Author Topic: Fairing reuse  (Read 435053 times)

Offline CyndyC

Re: Fairing reuse
« Reply #260 on: 04/02/2016 04:59 PM »
Along with the video Jim posted, this video of a SpaceX fairing separation test might help with the brainstorming:

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Offline D_Dom

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Re: Fairing reuse
« Reply #261 on: 04/02/2016 06:54 PM »
Thank you Jim and CyndyC! I really enjoy good high speed imagery, it helps me understand the forces involved. The Atlas fairing flex as it separates for example. The SpaceX chamber test demonstrates their fine tuned inertia absorbing system, just amazing.
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Offline chalz

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Re: Fairing reuse
« Reply #262 on: 04/04/2016 03:44 AM »
Suppose you wanted to add a parachute to try to make a fairing more survivable. Where on the fairing would you put it? Could the pushers handle the extra weight and would a change in CG affect the opening motion? I'm thinking they might have to attach a parachute halfway up the outside. Drill some holes in it and bolt it to it, maybe 100kg extra. Also perhaps a buoyancy aid will be necessary for the post splashdown procedure but SpaceX won't find that out until they can get one down in one piece.

Offline Stan-1967

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Re: Fairing reuse
« Reply #263 on: 04/04/2016 06:24 AM »
The problem of fairing reuse is really lacking a problem statement(s) to drive potential solutions.

Take for example the problem of precision landing hoverslams:
1.  Pioneer the work to execute hypersonic retropulsion
2.  Slow the stage to "x" meters/sec., +- some value "y", at elevation "A"
3.  perform #2 velocity change with "M1" kg's of fuel and oxidizer.
4.  perform #2 & #3 above with +- 15 meters accuracy to a predetermined latitude/longitude coordinate
5.  Do all the above, but don't land at an angle and tip over and explode, don't break a leg and tip over and explode, don't have horizontal velocity and hit the barge and explode, don't run out of fuel and explode, etc. etc.

My point being is that the hoverslam maneuver first defined the vehicle orientation, stability, velocity change requirements, navigation requirements, and load tolerance requirements before SpaceX added all the systems that adapted mass trade-offs against them. ( i.e grid fins, landing legs, ASDS vs. RTLS, etc. )

So for fairing reuse, what are the problems?   How do they limit ( or eliminate ) the possible solutions?

Here is what I can come up with:
1.  The fairing needs to be slowed to a speed that does not fracture the composite structure no matter the orientation at impact.  ( let imaginations flow if this is to be done with parachutes, active flight control surfaces deployed, sliding the fairing down the side of S1 prior to MECO, rocket retropropulsion aka Soyuz capsule etc.)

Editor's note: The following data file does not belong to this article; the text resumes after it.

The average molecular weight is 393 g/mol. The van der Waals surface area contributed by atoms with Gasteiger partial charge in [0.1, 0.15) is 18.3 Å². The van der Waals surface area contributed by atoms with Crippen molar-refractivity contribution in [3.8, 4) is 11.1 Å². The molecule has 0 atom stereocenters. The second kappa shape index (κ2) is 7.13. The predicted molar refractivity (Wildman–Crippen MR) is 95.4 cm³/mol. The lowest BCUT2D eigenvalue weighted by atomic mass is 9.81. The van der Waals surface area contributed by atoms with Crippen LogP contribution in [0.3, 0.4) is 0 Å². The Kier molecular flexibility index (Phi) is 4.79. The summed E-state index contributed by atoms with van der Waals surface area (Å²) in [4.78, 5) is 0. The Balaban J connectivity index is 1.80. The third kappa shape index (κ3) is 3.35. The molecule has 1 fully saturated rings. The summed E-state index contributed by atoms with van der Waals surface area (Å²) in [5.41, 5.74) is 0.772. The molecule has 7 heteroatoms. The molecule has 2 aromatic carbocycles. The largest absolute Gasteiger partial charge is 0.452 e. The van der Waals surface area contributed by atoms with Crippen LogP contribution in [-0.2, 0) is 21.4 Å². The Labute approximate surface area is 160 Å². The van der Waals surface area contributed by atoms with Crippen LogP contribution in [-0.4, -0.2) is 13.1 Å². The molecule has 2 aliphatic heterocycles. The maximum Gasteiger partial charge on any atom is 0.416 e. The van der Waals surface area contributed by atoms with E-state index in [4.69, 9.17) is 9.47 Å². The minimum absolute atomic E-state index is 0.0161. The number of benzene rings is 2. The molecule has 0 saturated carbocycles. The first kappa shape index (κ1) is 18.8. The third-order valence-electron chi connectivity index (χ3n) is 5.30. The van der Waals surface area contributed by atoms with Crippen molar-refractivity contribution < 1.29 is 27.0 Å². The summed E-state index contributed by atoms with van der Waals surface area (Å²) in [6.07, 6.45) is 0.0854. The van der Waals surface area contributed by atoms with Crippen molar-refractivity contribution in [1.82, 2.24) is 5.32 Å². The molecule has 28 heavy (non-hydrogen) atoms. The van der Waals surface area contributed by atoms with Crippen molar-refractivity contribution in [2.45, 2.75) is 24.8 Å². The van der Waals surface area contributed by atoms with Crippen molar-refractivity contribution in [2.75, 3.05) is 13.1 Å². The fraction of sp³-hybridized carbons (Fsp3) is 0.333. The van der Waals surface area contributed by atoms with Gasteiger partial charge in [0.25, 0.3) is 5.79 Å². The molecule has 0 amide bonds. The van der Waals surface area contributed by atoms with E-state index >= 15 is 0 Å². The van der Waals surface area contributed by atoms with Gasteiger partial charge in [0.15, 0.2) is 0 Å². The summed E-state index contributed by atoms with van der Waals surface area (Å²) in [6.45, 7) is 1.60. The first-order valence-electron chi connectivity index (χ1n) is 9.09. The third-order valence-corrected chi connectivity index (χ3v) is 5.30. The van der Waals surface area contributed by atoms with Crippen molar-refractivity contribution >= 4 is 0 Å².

2.  Methods proposed in #1 cannot jeopardize the payload, or be less reliable than existing disposable fairings.

3.  Landing accuracy needs to occur in a specified landing ellipse or search grid that is a 100X smaller area than a ballistic reentry with unstable aerodynamics.  Want a bigger margin for area?  How will you search it before winds & currents expand the search area to unmanagable proportion?

4.  The fairings cannot be left in the ocean for extended search times in excess of 24-36 hours.  Again want more time? fine, how will you home in on the fairing when wind, current, weather, and search resources make recovery moot.

5.  Allowable extra mass is 1000kg per half.   This addition penalizes S1 about 9200 kg's of extra fuel that cannot be used for RTLS or DPL, not to mention less mass to orbit.  If you want a bigger mass budget, fine.  It comes at the expense of S1 reuse probability, and could be the difference between RTLS or DPL, not to mention success or failure of S1 reuse.  If you can propose some method using less mass, great! Better chance for S1 re-use.
« Last Edit: 04/05/2016 05:01 AM by Stan-1967 »

Offline bioelectromechanic

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Re: Fairing reuse
« Reply #264 on: 04/04/2016 12:58 PM »
How much does it weight? dimensions? surface area? how much additional mass would systems require? will it require a change in the F9 flight profile? what is dV cost of the flight profile change?
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Offline cambrianera

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Re: Fairing reuse
« Reply #265 on: 04/04/2016 08:06 PM »

So for fairing reuse, what are the problems?   How do they limit ( or eliminate ) the possible solutions?


Nice post, I would like to add my comment.

Let me start with #2: